## Sunday, 28 June 2015

### Why Singapore Interest Rates Might Rise Faster than Expected

Beginning this year, a friend asked me what I thought about interest rates. My reply was it should not exceed 1% this year and 2% next year. Of course, I was referring to the US federal fund rate instead of Singapore housing loan rates. Still, when the Singapore Interbank Offered Rate (SIBOR) shot up to 1% in Mar, I was quite surprised. Now, I think I know the reason why.

Before explaining the reason, let us first understand the basics of Singapore housing loan rates. There are 2 ways of getting a SGD loan. The first and most straightforward way is to borrow in SGD and repay in SGD. This is the basis for SIBOR loans. The bank that loans you the money will borrow from other local banks at the SIBOR rate and loan you the money with a spread above SIBOR, e.g. SIBOR + 0.75%. The alternative way is to borrow in a foreign currency, say, USD and convert it into SGD. When the loan is due, convert the repayment from SGD into USD and settle the loan which is actually denominated in USD. This is the basis for Swap Offer Rate (SOR) loans. The bank that loans you the money will do the borrowing in USD and conversion into SGD (and the reverse path) for you, so you will only see the middle portion in which you borrow from and repay to the bank in SGD. As there is conversion between currencies, there is forex risk involved in such loans. If USD were to rise against SGD when the loan is due, more SGD is needed to repay the USD-denominated loan. The bank will hedge this currency risk at the point of initiating the USD-denominated loan by buying USD in advance through a currency forward. The cost of converting between the currencies is included into the interest rate known as SOR. Thus, SOR includes the USD interest rate and a currency factor. The general formula for computing SOR is as follow:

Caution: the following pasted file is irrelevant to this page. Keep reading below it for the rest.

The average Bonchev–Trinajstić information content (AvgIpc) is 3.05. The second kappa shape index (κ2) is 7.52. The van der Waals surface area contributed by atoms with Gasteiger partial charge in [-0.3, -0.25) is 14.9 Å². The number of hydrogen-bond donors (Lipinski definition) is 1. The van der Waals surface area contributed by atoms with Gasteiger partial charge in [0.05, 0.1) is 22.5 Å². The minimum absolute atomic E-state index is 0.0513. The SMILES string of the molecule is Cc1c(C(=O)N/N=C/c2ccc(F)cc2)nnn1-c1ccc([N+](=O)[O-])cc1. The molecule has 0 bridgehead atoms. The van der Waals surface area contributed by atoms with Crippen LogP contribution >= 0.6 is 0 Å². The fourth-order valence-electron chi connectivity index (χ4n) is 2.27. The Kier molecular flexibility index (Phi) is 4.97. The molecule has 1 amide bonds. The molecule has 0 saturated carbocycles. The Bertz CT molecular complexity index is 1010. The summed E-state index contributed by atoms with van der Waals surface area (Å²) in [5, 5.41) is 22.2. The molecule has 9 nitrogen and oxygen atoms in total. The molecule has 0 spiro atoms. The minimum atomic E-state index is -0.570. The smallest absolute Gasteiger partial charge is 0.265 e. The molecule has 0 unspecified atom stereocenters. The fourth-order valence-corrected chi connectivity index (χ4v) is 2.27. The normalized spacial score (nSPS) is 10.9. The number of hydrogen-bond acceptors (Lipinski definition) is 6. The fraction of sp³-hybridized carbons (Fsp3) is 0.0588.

The precise formula for computing SOR, which takes into account different loan tenures, by the Association of Banks in Singapore can be found in this link.

Usually, the tenure of the USD-denominated loan is a short one, ranging from 1 month to 6 months. At the end of the loan tenure, the bank will repay the original loan and initiate a new loan at new interest rate and new currency forward rate, so the roll-over is transparent to borrowers. The term 1-/ 3- /6-month SOR refers to the tenure of the USD-denominated loan and reflects how frequently the SOR will vary. Generally, the SOR for longer tenure will be higher than that for shorter tenure, to reflect the greater uncertainty in credit risks and forex rates. Also, since forex rates are volatile, SOR tends to be more volatile than SIBOR and the shorter the tenure, the more volatile is the SOR.

While it appears that SIBOR is not affected by forex rates, capital flows freely in and out of Singapore. Just as a Singapore borrower can borrow money in USD, a US borrower can also borrow money in SGD at SIBOR-pegged rate and convert to USD if SIBOR is much lower than SOR. Eventually, both SIBOR and SOR must converge for capital flows to be in equilibrium. Thus, both SIBOR and SOR will move in tandem with each other.

Having understood the workings of SIBOR and SOR, we can go on and discuss the recent movement of SIBOR and SOR. Since SOR is directly affected by forex rates, a rising USD against SGD will lead to higher SOR (and SIBOR). The figure below shows the movement of USD against SGD (orange line) since mid last year.

 USD Movement against SGD (orange line)

As shown in the figure, USD has risen by nearly 7% against SGD, with a small spike in Mar. This coincided with the spike in SOR and SIBOR in Mar. USD has since retreated slightly, which is again reflected in the slightly lower SOR and SIBOR after Mar. See the figure below from HousingLoanSG.com on SOR and SIBOR movements.

 SIBOR/SOR Rate Movements